Geek Culture

Geek Review: Ticwatch Pro

While complementary smart devices that pair with your Android phone are a dime a dozen, there really isn’t a singular device that stands out in the existing ecosystem. And by devices, we really mean smart watches. At the top end of the spectrum, one can always go with the latest smartwatch offering from Samsung, which is almost perfect if not for the sticker price.

The alternative would be sticking with Wear OS, Google’s own operating system for wearable devices. However, this path is one that is holding the Android wearable experience back, no matter how good the hardware Wear OS is built into.

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With the new Ticwatch Pro, Mobvoi has done its best to throw in pretty much all the necessary features needed to make a smartwatch great. After all, the Ticwatch Pro is the company’s flagship device which packs in not only a 1.39-inch AMOLED 400 x 400 display, but a secondary LCD display as well. Both screens look incredible under bright sunlight, although the AMOLED screen here is not quite as crisp as compared to the one on the Samsung Gear Sport. However, it’s a small issue really, unlike on a mobile phone where one would spend a good deal of time staring at the screen.

We’ve a heart rate monitor, GPS, and NFC which is more than sufficient for one to bring the Ticwatch Pro out for a jog, and grabbing a drink at Starbucks paying with Google Pay. While packing in quite a bit of heft, the Ticwatch Pro is not quite as thick as other Android Wear devices out there. It has a solid matte polycarbonate for the main body, and a metal back containing the heart rate monitor. Aesthetically, this device is built to look good as a watch first, and smart device second. In addition, the straps are textured silicone on the inner side, while combining a layer of leather giving the Ticwatch Pro a rather premium finish.

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Looking good is but only a small part of the game, and the Ticwatch Pro’s anchor feature is the dual AMOLED and FSTN LCD displays. When you’re not looking at the watch, the regular LCD displays showcases the most barebone list of information essential to any watch, like time, date, steps taken, heart rate and battery life. With the flick of the wrist or pressing of the physical button, you’ll be able to turn on the AMOLED screen.

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By default, the Ticwatch Pro aggressively toggles between AMOLED to LCD screen in 15 seconds. This goes a long way in preserving precious battery life. In my tests with full on notifications, the watch was able to eke out two full days worth of battery before the watch moved into “essential” mode which is basically locking the watch into LCD screen mode sans everything that comes with a smartwatch.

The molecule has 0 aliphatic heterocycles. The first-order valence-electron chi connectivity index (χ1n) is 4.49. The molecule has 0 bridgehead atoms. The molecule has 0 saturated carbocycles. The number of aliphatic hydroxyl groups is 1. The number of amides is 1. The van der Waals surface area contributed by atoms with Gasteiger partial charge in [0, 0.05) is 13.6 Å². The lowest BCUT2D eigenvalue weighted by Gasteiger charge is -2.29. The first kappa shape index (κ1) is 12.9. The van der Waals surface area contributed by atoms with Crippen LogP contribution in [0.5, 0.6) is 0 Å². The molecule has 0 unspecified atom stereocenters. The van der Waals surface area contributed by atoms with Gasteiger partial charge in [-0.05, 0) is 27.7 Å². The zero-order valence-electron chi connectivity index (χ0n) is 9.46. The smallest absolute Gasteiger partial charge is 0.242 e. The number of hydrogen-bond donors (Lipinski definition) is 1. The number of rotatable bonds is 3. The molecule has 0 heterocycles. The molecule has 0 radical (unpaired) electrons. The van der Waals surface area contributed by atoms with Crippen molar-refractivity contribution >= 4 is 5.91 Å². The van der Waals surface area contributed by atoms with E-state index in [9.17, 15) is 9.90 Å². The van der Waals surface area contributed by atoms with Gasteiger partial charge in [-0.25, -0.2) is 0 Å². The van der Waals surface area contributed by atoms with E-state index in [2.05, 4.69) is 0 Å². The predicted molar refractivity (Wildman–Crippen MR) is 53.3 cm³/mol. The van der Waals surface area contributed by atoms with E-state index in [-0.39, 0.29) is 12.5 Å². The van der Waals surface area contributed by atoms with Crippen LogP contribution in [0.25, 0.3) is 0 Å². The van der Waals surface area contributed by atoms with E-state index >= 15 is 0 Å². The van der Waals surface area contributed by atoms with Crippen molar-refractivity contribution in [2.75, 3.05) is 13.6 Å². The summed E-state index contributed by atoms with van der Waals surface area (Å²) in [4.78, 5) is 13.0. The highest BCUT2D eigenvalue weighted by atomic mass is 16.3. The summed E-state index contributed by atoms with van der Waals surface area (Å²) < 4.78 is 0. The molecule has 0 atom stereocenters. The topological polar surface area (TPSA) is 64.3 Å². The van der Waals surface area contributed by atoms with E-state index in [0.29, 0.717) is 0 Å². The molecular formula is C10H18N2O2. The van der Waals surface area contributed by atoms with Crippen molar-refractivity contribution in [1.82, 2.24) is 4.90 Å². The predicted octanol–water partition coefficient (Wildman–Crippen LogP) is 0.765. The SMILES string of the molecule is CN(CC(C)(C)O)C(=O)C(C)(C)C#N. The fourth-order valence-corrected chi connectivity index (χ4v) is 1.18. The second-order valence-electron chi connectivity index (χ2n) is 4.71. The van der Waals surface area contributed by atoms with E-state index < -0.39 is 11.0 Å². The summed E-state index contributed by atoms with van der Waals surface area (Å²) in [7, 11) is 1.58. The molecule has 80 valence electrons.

In essential mode, the Ticwatch was able to chugg along for another three days before it was decided that it would be increasingly silly to wear a crippled, full featured device, just to test the limits of the battery life. It wouldn’t come as a surprise if the watch was able to operate for another week or so. After all, Mobvoi touts a 30 day battery life if used in exclusively essential mode, but where’s the smart sense in that?

Charging the Ticwatch Pro comes in the form of a magnetic charging cradle that snaps on flat. It would be much preferred if the watch actually could charge at an angle allowing the watch to function as a bedside clock. Competitors have already caught on with such a need, thus Mobvoi could do better in this aspect considering they do have a similar product for their Ticwatch 2.

For all its wonder, the only thing holding the watch back hardware wise is the rather aged Qualcomm Snapdragon Wear 2100 processor.

Combine a dated processor with Android Wear OS and you have an experience that can be laggy and frustrating at time. In my own tests with the Ticwatch Pro, the device works perfectly fine for the most part. However, if you’re the type that might use the watch extensively, there is a good amount of noticeable delay especially once many notifications have stacked up. Swiping through the watch to read messages can become quite a hassle and you might give up halfway.

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And with the presence of hardware buttons, it does come off as wasted potential considering that most of Wear OS is largely optimised for a touch experience. For the most part, the hardware buttons were mostly used to activate Google Assistant and Pay in which the latter feature is not available by default. Having to navigate a small screen to activate Google Pay and get it up and running is an arduous process no user should experience in this day and age.

Sadly, this issue falls mostly on Google’s end and less so on Mobvoi who have recently tried their best to roll out the best Android Wear OS device at an amazingly attractively price point.

If you’re in an urgent need to grab a top of the line smartwatch at the present moment, the Ticwatch Pro remains a solid recommendation. However, if you can hold out for a while longer, we’re pretty sure an updated device is in the works with Qualcomm Snapdragon Wear 2500 so you just might want to gun for that instead.

The Ticwatch Pro can be purchased from Mobvoi’s website for USD249.99 (SGD340) with free international shipping.



For Android enthusiasts, the Ticwatch Pro is a textbook example of how excellent hardware can be held back by subpar software. Despite this, Mobvoi has been able to craft a solid product in their range of devices and we cannot wait to see what is up their sleeves next.

  • Aesthetics - 8/10
  • Build Quality - 8/10
  • Performance - 7/10
  • Value - 9/10
  • Geek Satisfaction - 8/10
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